Lawsuit threatened if Silent Sam is not removed
Update, 9:03 p.m.: Joel Curran, Vice Chancellor of University Communications, released a statement saying they have received the letter and are working on addressing the questions the letter raised.
“We have received the letter and understand that for many people the Confederate Monument’s presence can engender strong emotions, and we are respectful of those emotions. While we do not have the unilateral legal authority to move the monument, these students have raised questions about federal civil rights law that will need to be addressed, and we will work with our Board of Trustees and Board of Governors to do so. In the meantime, the Chancellor’s Task Force on UNC-Chapel Hill History is developing an interpretive plan for McCorkle Place that will include signage presenting historical context of how the monument was erected as part of a broader effort to tell the honest and accurate history of the University."
Representatives of UNC Student Organizations and a lawyer representing the UNC Black Law Students Association sent a letter to Chancellor Carol Folt, UNC President Margaret Spellings, the Board of Trustees and the Board of Governors saying they will sue the University if they do not act on Silent Sam.
"UNC students have offered productive suggestions for dealing with Silent Sam and we urge you to act on them," the letter said. "Should UNC fail to act, we reserve all rights to seek appropriate and immediate relief in federal court."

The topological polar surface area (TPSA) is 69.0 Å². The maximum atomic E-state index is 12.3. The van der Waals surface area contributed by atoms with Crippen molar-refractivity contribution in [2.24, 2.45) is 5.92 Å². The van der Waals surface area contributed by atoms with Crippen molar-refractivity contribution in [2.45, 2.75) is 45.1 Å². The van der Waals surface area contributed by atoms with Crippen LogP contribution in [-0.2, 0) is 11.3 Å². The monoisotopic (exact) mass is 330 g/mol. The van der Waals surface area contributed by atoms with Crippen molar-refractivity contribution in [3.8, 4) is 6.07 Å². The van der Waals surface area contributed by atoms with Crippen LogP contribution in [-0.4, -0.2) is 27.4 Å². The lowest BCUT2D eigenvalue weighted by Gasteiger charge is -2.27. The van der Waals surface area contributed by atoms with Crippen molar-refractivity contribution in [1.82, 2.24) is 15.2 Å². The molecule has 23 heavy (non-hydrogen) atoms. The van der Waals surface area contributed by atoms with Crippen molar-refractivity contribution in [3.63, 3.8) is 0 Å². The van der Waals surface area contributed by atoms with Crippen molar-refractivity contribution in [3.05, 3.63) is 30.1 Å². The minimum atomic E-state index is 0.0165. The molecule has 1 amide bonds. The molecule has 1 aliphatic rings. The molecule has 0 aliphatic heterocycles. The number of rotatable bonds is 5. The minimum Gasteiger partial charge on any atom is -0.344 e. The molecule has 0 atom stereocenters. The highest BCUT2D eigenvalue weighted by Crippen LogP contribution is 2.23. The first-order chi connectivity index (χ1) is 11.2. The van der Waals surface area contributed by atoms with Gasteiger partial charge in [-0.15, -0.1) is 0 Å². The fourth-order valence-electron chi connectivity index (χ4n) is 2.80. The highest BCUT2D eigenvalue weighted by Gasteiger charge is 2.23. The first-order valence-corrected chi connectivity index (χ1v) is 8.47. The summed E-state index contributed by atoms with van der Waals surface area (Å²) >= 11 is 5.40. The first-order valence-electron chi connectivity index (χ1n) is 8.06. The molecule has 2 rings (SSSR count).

Attorney Hampton Dellinger sent the letter Friday on behalf of the students and Erika Wilson, professor in the UNC School of Law. In it he cites Title IV and Title VI of the Civil Rights Act of 1964, which forbids racial discrimination. Dellinger claims UNC is in violation of the law.
"Because Silent Sam violates the rights guaranteed by these and other federal laws, we request that you authorize its immediate removal in order to avoid needless litigation," he wrote.
Representatives from The Campus Y, UNC Black Law Students Association and Black Student Movement, among others, signed the letter.
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